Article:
Fobia St. Dinfna Hotel Review (PS5) – Indie Survival Horror That Manages To Hold Its Own Against The Genre’s Best

Fobia St. Dinfna Hotel PS5 Review – Fobia is a surprise first-person survival horror experience from Brazilian developer Pulsatrix Studios. Taking inspiration from titles like Resident Evil VII and VIII, Pulsatrix implements some unique mechanics to make the experience feel fresh and unique. Unfortunate, not everything it does helps it stand out.

Fobia St. Dinfna Hotel Review (PS5)


A Strong Start Fizzles Towards the End

Fobia follows Roberto: a private investigator looking into various regional disappearances due to cult activity. Roberto is asked to come to St. Dinfna Hotel from a source working from within the hotel. The source informs him that the disappearances are linked to the hotel. Roberto checks himself into the hotel, but things take a quick turn. Roberto falls unconscious and wakes up in his hotel room after some strange phenomenon in his room.

As Roberto leaves his room, he finds the hotel in ruin and a mysterious child running around with a gas mask on. To make things worse, monsters roam the hotel. Fobia tries hard to tell a compelling story, but unfortunately, it’s hard to follow and quite honestly leaves a lot of things unsaid.

Most of what’s going on in the story are explained through the various documents you find throughout the hotel. It’s a shame because the opening aspects of Fobia are powerful, and the mystery holds well up until the first monsters start to appear. The best parts of Fobia are those that have you exploring the hotel rather than shooting your way through it.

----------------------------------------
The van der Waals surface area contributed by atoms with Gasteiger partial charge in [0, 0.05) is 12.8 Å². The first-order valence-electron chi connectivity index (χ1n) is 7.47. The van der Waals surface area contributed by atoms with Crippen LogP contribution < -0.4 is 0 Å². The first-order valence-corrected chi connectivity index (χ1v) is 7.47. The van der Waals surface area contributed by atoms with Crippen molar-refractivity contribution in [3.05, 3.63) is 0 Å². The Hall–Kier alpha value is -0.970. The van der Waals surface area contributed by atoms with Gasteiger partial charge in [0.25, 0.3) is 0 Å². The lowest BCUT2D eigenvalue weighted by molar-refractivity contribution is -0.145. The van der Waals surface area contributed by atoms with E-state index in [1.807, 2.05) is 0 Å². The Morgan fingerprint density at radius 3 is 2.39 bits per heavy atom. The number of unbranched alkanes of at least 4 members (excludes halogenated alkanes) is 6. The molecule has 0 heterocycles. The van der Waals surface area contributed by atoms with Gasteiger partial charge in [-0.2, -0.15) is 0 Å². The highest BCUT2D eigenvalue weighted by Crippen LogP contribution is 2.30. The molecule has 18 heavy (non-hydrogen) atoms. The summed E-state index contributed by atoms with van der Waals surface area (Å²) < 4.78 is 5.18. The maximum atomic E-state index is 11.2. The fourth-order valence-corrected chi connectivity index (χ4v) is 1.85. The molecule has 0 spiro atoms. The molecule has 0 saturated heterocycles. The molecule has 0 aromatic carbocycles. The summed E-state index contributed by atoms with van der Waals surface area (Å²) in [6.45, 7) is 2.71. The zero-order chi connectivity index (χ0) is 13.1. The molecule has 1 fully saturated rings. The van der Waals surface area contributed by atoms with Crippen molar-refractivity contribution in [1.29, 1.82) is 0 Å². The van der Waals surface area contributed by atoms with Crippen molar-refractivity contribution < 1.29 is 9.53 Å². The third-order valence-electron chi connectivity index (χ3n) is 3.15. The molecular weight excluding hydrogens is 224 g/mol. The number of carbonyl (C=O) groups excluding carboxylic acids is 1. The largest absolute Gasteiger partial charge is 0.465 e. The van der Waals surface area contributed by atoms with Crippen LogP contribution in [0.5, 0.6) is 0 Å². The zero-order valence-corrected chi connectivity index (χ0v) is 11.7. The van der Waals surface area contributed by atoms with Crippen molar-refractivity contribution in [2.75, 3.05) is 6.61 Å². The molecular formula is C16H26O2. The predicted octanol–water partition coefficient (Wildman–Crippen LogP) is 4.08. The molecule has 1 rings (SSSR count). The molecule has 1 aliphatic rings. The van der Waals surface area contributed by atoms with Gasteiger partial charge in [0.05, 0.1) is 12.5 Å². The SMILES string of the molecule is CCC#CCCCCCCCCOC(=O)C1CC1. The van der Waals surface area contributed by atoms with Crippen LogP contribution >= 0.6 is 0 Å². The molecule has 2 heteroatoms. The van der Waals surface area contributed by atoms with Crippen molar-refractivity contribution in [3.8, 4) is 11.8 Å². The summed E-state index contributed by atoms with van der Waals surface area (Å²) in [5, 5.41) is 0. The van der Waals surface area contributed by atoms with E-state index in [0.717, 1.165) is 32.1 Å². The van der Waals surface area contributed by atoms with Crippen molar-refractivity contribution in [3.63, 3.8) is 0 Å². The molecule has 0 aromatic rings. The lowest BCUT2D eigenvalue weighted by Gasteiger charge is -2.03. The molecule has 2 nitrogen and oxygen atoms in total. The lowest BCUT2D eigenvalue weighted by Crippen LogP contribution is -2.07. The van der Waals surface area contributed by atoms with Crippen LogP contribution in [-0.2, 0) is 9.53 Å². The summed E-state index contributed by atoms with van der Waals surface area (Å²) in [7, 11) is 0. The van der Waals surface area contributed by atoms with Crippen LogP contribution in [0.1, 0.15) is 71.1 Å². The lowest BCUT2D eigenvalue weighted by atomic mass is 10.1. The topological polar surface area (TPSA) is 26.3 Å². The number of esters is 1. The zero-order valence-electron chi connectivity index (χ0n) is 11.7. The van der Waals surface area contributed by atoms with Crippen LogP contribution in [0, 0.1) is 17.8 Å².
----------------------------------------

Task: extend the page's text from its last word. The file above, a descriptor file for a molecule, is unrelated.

Combat Is Unimpressive And Lacks Any Real Challenge

Combat is the biggest thing that holds Fobia back. There are only two enemy types to fight and a few bosses, none of which pose any real threat. The first enemies you encounter are small crab-like creatures that are so annoying to deal with that they appear most of the time out of nowhere and latch on to you.

It ends up being easier to deal with them by just letting him grab you as Roberto will pull them off of him and crush them. It comes at the cost of some health, but the game is so easy you won’t need to worry about health that much.

The other enemies are grey humanoid monsters that reminded me of the Molded from Resident Evil VII. These creatures have long, sharp claws but are slow enough for you to take them out from a distance. When they get close enough, they charge at you, swinging wildly. These creatures have a weak point on their neck that glows red, but I found shooting them in the head works just as well, if not better.

Enemies Lack Imagination

The three bosses in the game can also be exploited by simply running around in a circle around them or putting an object between you two. I was able to defeat two of the three bosses without taking any damage whatsoever.

You’ll find two different weapons: a shotgun and a machine gun. These weapons can be upgraded with skill cubes you find on your journey. These upgrades include extra ammo in the magazine and additional damage. There aren’t any melee weapons, so make sure you conserve ammo for the boss fights.

On a positive note, the Fobia provides an accessibility option that spawns ammo during boss fights, so you never have to worry about running out of ammo.

The St. Dinfna Hotel Is A Pleasure To Explore